ELEkstrom | Jun 6, 2013 |
She-Wolves is a much more dynamic and pacey work on some of the strong-willed and powerful queens that ruled England, compared to Lisa Hilton's Queens Consort -- though that, covering the entire medieval period rather than selected queens, is more complete. Helen Castor's writing is better, though, and her selection of queens makes her work more interesting because they're the queens who wielded real power.

She discusses Empress Matilda, Eleanor of Acquitaine, Isabella of France, and Marguerite of Anjou, and the way their reigns over England (mostly as Queens Consort) shaped the situation which allowed Lady Jane Grey, Mary Tudor and Elizabeth I to rule. Her idea that those four queens were the instrumental ones seems sound to me, and she enquires into their lives with care, showing the queens' qualities that made them perfect for their roles (and the qualities which let them down).

The fact that history is driven, in that period, mostly by the male sex is unfortunate: though the book is intended to focus on the 'She-Wolves', inevitably they're seen in relation to their fathers, husbands and sons, and much of the action described involves the actions of men. Still, considering the period of history, Castor manages to shine a satisfying light on the actions of women as well. ( )
  shanaqui | Apr 9, 2013 |
Showing 1-5 of 17 (next | show all)
Another problem is the changing social position of noblewomen over these centuries, which is left unexamined. Could women lead armies? Some did. In this book the matter is confused: on page 102 Matilda is prevented by her sex from military leadership but on page 105 her rival, Stephen's queen, ordered her troops to attack the area around London.
 
Castor shrewdly weighs up the legend versus the evidence. It is said that Edward was murdered with a poker up the fundament, but Castor sensibly concludes that this story originated at a much later date. She is convinced that he was murdered, and firmly discounts the myth that he became a wandering hermit.
 
Castor lards her skip-hop-and-jump narrative with lively quotes from contemporaries and has a sure sense of when to settle in detail on a startlingly pictorial event and when to summarise. She dives into chronicles, diplomatic correspondence, parliamentary rolls and biographies old and new to come up with apposite quotes and pearls of description. Maps and family trees for each reign firmly place the reader geographically and genetically. The stiff doll-like images of medieval queens dissolve; we wonder what we would have done in their place.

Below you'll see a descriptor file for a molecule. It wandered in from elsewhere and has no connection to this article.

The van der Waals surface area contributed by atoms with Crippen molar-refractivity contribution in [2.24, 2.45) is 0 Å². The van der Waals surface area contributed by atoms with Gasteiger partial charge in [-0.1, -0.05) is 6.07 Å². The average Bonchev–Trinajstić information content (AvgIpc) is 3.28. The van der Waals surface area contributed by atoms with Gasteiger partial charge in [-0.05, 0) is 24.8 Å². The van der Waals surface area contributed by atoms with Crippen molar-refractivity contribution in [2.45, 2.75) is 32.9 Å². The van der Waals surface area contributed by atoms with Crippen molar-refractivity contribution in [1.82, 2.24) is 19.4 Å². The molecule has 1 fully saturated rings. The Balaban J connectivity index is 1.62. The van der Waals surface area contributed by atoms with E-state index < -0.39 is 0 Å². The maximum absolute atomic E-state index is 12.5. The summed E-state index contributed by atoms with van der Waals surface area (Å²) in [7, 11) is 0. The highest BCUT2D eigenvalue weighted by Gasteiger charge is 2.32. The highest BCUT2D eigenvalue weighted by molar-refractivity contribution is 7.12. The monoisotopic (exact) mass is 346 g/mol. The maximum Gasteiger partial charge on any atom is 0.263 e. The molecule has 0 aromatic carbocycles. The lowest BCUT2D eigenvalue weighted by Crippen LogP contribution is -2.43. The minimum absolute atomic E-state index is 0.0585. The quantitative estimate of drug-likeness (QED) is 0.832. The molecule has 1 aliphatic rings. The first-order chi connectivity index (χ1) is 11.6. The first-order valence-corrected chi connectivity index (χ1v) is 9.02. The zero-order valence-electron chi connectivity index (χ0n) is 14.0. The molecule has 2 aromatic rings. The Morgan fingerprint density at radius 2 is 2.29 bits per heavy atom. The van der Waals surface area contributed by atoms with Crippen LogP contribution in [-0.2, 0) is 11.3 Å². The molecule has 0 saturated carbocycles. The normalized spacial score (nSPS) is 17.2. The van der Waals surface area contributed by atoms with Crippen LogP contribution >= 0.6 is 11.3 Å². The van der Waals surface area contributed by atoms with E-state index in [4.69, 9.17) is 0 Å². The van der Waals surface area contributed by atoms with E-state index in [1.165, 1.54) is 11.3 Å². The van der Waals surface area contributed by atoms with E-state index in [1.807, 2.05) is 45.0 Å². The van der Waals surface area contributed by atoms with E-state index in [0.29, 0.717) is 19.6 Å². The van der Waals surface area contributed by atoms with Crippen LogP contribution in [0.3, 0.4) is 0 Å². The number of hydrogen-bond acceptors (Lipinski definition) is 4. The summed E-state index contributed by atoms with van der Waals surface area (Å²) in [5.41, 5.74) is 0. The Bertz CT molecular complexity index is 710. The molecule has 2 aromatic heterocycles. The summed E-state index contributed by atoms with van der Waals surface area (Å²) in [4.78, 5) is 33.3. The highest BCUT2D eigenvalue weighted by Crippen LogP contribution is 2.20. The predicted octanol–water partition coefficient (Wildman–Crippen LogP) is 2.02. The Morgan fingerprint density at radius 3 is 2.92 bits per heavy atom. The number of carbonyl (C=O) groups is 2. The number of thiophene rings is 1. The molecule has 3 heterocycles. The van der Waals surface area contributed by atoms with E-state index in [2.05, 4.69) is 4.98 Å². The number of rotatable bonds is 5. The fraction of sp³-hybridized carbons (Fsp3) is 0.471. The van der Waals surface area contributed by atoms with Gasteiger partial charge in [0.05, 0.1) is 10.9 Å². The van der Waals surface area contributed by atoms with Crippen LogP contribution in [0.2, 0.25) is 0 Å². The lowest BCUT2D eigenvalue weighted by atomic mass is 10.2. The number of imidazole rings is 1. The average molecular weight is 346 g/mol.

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Epigraph
To promote a woman to bear rule, superiority, dominion or empire above any realm, nation or city is repugnant to nature, contumely to God, a thing most contrarious to his revealed will and approved ordinance, and finally it is the subversion of good order, of all equity and justice.
--John Knox, The First Blast of the Trumpet Against the Monstrous Regiment of Women, 1558
I know I have the body of a weak and feeble woman, but I have the heart and stomach of a king, and of a king of England too.
--Queen Elizabeth I, 1588
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For Helen Lenygon,
and in memory of Mary Yates
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Haiku summary
England's early queens:
Power-hungry females or
The right choice to rule?
(passion4reading)

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The boy in the bed was just fifteen years old. He had been handsome, perhaps recently; but now his face was swollen and disfigured by disease, and by the treatments his doctors had prescribed him in the attempt to ward off its ravages. Their failure could no longer be mistaken.… (more)